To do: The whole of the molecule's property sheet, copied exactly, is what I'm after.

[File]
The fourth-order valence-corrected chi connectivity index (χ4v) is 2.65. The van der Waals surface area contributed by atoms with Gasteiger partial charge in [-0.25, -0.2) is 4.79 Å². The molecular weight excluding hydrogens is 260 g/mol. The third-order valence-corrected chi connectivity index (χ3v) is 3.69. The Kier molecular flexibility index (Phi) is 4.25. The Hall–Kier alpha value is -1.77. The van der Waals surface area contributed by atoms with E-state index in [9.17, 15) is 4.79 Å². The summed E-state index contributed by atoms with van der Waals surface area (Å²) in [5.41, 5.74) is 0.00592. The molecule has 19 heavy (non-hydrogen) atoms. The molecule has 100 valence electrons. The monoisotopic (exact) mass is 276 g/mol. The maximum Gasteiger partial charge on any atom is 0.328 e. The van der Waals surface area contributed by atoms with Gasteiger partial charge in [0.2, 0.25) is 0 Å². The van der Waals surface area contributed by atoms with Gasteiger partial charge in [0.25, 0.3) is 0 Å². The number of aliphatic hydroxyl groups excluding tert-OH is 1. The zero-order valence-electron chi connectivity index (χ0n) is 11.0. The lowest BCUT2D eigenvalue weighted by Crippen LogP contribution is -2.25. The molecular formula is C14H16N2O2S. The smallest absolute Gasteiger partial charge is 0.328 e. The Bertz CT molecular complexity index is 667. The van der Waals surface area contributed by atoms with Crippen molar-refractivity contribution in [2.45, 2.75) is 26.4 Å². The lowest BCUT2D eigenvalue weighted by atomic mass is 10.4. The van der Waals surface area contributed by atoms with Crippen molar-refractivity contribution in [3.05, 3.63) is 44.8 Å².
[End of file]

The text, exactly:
The fourth-order valence-corrected chi connectivity index (χ4v) is 2.65. The van der Waals surface area contributed by atoms with Gasteiger partial charge in [-0.25, -0.2) is 4.79 Å². The molecular weight excluding hydrogens is 260 g/mol. The third-order valence-corrected chi connectivity index (χ3v) is 3.69. The Kier molecular flexibility index (Phi) is 4.25. The Hall–Kier alpha value is -1.77. The van der Waals surface area contributed by atoms with E-state index in [9.17, 15) is 4.79 Å². The summed E-state index contributed by atoms with van der Waals surface area (Å²) in [5.41, 5.74) is 0.00592. The molecule has 19 heavy (non-hydrogen) atoms. The molecule has 100 valence electrons. The monoisotopic (exact) mass is 276 g/mol. The maximum Gasteiger partial charge on any atom is 0.328 e. The van der Waals surface area contributed by atoms with Gasteiger partial charge in [0.2, 0.25) is 0 Å². The van der Waals surface area contributed by atoms with Gasteiger partial charge in [0.25, 0.3) is 0 Å². The number of aliphatic hydroxyl groups excluding tert-OH is 1. The zero-order valence-electron chi connectivity index (χ0n) is 11.0. The lowest BCUT2D eigenvalue weighted by Crippen LogP contribution is -2.25. The molecular formula is C14H16N2O2S. The smallest absolute Gasteiger partial charge is 0.328 e. The Bertz CT molecular complexity index is 667. The van der Waals surface area contributed by atoms with Crippen molar-refractivity contribution in [2.45, 2.75) is 26.4 Å². The lowest BCUT2D eigenvalue weighted by atomic mass is 10.4. The van der Waals surface area contributed by atoms with Crippen molar-refractivity contribution in [3.05, 3.63) is 44.8 Å².